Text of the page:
Until now this watercolour has been attributed to George French Angas and has Angas family provenance. It is unsigned. However, it is clearly by S.T. Gill and would have been done by him for Angas in 1845, this explaining the Angas provenance.
The style used for the gum leaves is Gill, not Angas. The characteristic dead gum tree sticks are also Gill. This picture is much like several other Gill watercolours at this time, namely: "Rhodes's Cattle Station on the Gawler, Section 471, November 1844" (Appleyard cat. 23, private collection); and "The Gawler River" (Appleyard cat. 22; AGSA 795HP30). If Angas had painted this and thought it significant enough to include Trinity Church, one would've expect him to have wanted it in the plate. The church is so small in Gill's watercolour that Angas may never have noticed it.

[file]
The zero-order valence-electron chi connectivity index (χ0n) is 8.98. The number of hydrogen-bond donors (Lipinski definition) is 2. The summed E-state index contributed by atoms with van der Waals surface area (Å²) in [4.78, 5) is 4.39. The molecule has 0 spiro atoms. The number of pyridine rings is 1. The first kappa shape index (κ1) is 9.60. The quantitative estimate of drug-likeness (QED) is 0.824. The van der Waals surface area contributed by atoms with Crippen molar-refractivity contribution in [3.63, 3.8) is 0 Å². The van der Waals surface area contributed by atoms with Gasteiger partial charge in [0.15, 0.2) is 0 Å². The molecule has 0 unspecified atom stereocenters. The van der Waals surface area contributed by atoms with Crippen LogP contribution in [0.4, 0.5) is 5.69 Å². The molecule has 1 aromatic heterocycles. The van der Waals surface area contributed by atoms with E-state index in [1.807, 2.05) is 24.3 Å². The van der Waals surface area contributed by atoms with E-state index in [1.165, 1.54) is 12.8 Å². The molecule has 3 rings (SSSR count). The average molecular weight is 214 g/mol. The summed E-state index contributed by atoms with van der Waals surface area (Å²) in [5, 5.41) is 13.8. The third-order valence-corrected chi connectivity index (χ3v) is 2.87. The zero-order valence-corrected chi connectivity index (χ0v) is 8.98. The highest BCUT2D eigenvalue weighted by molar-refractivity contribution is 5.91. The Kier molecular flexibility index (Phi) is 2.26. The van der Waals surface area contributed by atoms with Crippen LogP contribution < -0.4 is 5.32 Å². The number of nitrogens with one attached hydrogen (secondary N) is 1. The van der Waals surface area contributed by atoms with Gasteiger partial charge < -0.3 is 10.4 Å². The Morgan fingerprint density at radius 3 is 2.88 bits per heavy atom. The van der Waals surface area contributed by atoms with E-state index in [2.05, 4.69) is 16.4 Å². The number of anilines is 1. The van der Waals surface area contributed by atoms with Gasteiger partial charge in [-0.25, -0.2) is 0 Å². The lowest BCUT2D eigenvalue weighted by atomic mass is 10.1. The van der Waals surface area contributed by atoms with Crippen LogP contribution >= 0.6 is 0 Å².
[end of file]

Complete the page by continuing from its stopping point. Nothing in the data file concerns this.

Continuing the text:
In Adelaide in June 1845 it was noted that Gill was a landscape specialist, whereas it was a weakness of Angas and Adelaide neighbourhood views and landscapes were omitted from Angas' exhibition.
The title is from a reverse inscription. (I haven't yet sighted it.) Thomas Wilson (1787-1863) was Adelaide mayor 1842-43 and was an art aficionado. His son, Charles Algernon Wilson (1818-1884) was acknowledged as an entomologist on Plate 48 of Angas's "South Australia Illustrated".
Map | S. T. Gill - Adelaide District
David Coombe, November 2021 | text copyright (except where indicated)
Updated 26 November 2021, 10:26
CITE THIS: David Coombe, 2021, S.T. Gill and George French Angas, 1844-1845, accessed dd mmm yyyy, <http://coombe.id.au/S_T_Gill/S_T_Gill_and_George_French_Angas_1844_1845.htm>